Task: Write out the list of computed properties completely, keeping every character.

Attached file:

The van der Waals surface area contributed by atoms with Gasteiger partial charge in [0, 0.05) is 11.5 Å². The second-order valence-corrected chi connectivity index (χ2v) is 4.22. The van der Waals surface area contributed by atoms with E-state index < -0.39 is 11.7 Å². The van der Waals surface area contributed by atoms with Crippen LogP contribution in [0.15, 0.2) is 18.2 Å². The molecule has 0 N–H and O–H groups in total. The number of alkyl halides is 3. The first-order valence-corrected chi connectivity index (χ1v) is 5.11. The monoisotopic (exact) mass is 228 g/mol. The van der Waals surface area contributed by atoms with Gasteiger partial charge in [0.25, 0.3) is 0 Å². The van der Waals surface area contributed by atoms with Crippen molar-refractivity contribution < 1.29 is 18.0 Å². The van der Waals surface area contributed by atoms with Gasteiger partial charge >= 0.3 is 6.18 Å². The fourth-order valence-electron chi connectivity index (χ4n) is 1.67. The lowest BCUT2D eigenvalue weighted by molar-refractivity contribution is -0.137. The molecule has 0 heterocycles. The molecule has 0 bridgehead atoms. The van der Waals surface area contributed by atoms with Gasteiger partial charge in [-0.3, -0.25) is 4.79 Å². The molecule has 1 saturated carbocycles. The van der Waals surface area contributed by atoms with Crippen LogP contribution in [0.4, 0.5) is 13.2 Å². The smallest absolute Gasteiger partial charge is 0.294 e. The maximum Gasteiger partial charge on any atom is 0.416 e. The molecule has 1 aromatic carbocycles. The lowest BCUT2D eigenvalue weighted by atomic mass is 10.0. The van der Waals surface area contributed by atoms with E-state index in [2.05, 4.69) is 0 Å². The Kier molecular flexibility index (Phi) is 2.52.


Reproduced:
The van der Waals surface area contributed by atoms with Gasteiger partial charge in [0, 0.05) is 11.5 Å². The second-order valence-corrected chi connectivity index (χ2v) is 4.22. The van der Waals surface area contributed by atoms with E-state index < -0.39 is 11.7 Å². The van der Waals surface area contributed by atoms with Crippen LogP contribution in [0.15, 0.2) is 18.2 Å². The molecule has 0 N–H and O–H groups in total. The number of alkyl halides is 3. The first-order valence-corrected chi connectivity index (χ1v) is 5.11. The monoisotopic (exact) mass is 228 g/mol. The van der Waals surface area contributed by atoms with Gasteiger partial charge in [0.25, 0.3) is 0 Å². The van der Waals surface area contributed by atoms with Crippen molar-refractivity contribution < 1.29 is 18.0 Å². The van der Waals surface area contributed by atoms with Gasteiger partial charge >= 0.3 is 6.18 Å². The fourth-order valence-electron chi connectivity index (χ4n) is 1.67. The lowest BCUT2D eigenvalue weighted by molar-refractivity contribution is -0.137. The molecule has 0 heterocycles. The molecule has 0 bridgehead atoms. The van der Waals surface area contributed by atoms with Gasteiger partial charge in [-0.3, -0.25) is 4.79 Å². The molecule has 1 saturated carbocycles. The van der Waals surface area contributed by atoms with Crippen LogP contribution in [0.4, 0.5) is 13.2 Å². The smallest absolute Gasteiger partial charge is 0.294 e. The maximum Gasteiger partial charge on any atom is 0.416 e. The molecule has 1 aromatic carbocycles. The lowest BCUT2D eigenvalue weighted by atomic mass is 10.0. The van der Waals surface area contributed by atoms with E-state index in [2.05, 4.69) is 0 Å². The Kier molecular flexibility index (Phi) is 2.52.